Mastication is sometimes carried out in a machine resembling a powerful churn or sausage machine. For most purposes rollers are employed similar to or identical with the mixing rollers. Mixing is always preceded by a masticating process, introduced in order to soften the rubber. The dried rubber is passed repeatedly between a pair of hollow rollers, which can either be heated internally by steam, or cooled by passing cold water through the cavity. The rollers revolve at different rates, and the distance between them is adjustable. The rollers are gradually brought closer together until the soft rubber adheres to the slower moving roller and passes round with it, being subjected to a kneading process as it passes the second roller, which revolves more rapidly. At the beginning of the process the rollers are warmed, but later on friction may give rise to so much heat that it is necessary to pass cold water into the interior of the rollers. The whole process thus calls for considerable skill and judgment on the part of the operator in regulating both the temperature and the action of the machine.
Vacuum driers are also under trial in certain factories, but it is said that rubber dried in this way does not recover its "nerve" so completely as it would if the slower process of air drying were adopted. Drying machines of this type are, however, frequently employed for desiccating the materials used for mixing with the rubber, thorough dryness being essential in the latter process.
After undergoing a certain amount of mastication the rubber is judged to be ready for mixing. In the mixing process, the sulphur required for vulcanisation is incorporated with the rubber, together with other substances known as fillers. The rubber is passed repeatedly between the rollers and the sulphur, and filling materials are gradually sprinkled over it in the form of a fine powder. The process of rolling is then continued until the fillers are evenly distributed through the rubber, and the whole substance has become nearly homogeneous.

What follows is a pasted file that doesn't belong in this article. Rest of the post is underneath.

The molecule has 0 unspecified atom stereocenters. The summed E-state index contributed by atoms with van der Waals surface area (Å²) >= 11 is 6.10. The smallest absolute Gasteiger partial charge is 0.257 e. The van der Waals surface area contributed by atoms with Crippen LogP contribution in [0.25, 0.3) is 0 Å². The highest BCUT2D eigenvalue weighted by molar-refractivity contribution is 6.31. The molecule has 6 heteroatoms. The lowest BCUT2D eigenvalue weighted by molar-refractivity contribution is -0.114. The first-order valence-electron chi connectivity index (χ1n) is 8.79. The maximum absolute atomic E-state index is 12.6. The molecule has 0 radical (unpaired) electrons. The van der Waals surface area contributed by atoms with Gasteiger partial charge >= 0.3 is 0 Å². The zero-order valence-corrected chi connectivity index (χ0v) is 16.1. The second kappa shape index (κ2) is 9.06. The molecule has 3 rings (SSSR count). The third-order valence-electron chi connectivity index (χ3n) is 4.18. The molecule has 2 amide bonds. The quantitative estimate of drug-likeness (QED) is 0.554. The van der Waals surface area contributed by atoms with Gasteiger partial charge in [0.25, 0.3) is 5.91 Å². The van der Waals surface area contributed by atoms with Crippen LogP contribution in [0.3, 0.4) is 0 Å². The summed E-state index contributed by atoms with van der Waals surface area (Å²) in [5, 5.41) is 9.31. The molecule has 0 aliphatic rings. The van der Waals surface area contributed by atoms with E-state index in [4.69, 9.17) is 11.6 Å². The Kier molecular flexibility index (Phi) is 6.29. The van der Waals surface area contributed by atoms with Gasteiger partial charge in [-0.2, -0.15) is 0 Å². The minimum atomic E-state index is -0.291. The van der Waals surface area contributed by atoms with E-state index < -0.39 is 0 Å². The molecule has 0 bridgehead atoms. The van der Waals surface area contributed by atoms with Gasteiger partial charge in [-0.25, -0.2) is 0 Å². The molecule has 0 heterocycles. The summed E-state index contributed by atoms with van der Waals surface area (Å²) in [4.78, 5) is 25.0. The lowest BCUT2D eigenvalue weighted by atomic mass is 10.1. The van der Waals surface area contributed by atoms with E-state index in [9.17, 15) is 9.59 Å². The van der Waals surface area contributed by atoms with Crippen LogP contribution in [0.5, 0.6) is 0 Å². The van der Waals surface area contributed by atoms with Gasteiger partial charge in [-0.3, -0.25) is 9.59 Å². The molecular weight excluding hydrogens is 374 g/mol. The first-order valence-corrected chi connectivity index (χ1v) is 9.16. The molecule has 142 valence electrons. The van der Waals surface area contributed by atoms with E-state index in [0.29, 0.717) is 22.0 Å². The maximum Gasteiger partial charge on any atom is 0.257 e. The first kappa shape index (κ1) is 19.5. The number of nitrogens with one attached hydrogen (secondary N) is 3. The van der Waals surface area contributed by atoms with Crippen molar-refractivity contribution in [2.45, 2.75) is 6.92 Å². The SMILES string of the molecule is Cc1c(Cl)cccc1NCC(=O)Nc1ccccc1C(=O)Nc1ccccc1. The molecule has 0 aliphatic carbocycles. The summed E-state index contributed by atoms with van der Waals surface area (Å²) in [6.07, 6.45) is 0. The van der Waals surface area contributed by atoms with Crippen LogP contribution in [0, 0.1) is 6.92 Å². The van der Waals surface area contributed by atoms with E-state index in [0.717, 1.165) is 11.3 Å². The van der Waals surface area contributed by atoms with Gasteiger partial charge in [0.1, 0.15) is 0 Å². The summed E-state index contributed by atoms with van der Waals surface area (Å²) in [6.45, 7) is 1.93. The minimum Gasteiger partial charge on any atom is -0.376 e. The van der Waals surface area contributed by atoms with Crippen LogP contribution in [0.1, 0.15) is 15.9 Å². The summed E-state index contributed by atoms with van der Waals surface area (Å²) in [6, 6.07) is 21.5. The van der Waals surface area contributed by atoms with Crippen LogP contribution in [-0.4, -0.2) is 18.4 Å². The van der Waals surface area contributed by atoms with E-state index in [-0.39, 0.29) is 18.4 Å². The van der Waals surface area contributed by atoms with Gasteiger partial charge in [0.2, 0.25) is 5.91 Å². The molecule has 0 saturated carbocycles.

Sulphur is introduced either in the form of flowers of sulphur or as precipitated sulphur. Other substances are used in the mixing for several definite purposes. Thus various sulphides aid in the process of vulcanisation. These and other chemicals are also introduced in order to impart definite qualities of toughness and durability to the finished product. Among the most important of these substances are zinc oxide, magnesia, antimony sulphide and litharge (lead sulphide). Some of these chemicals impart characteristic colours to the rubber, whilst a further series of materials is used simply for colouring. Thus red rubber may contain vermilion, red lead or antimony sulphide; whilst white or grey rubbers usually contain zinc oxide, and black rubber contains either litharge or some form of carbon black. Finally, there are the filling materials which are introduced in order to reduce the specific gravity of the rubber or to lower the cost. Rubber is sold by weight, and the materials used for toughening have mostly high specific gravities. Substances of low specific weight are therefore introduced in order to counteract the effect of the heavy bodies. For this purpose whiting and French chalk are largely employed. For cheapening, a large variety of substances is used, foremost among them being old vulcanised rubber in a more or less reclaimed condition. Fatty oils undergo a kind of vulcanisation with sulphur, and are used as cheapeners in combination with reclaimed rubber. With low grades of rubber such substances as leather waste and sawdust may even be incorporated.
The further treatment of the mixed rubber varies according to the kind of article which is to be manufactured. Very commonly it is treated in one of three ways. It is either pressed into blocks, or rolled into sheets, or moulded in what is known as a forcing machine.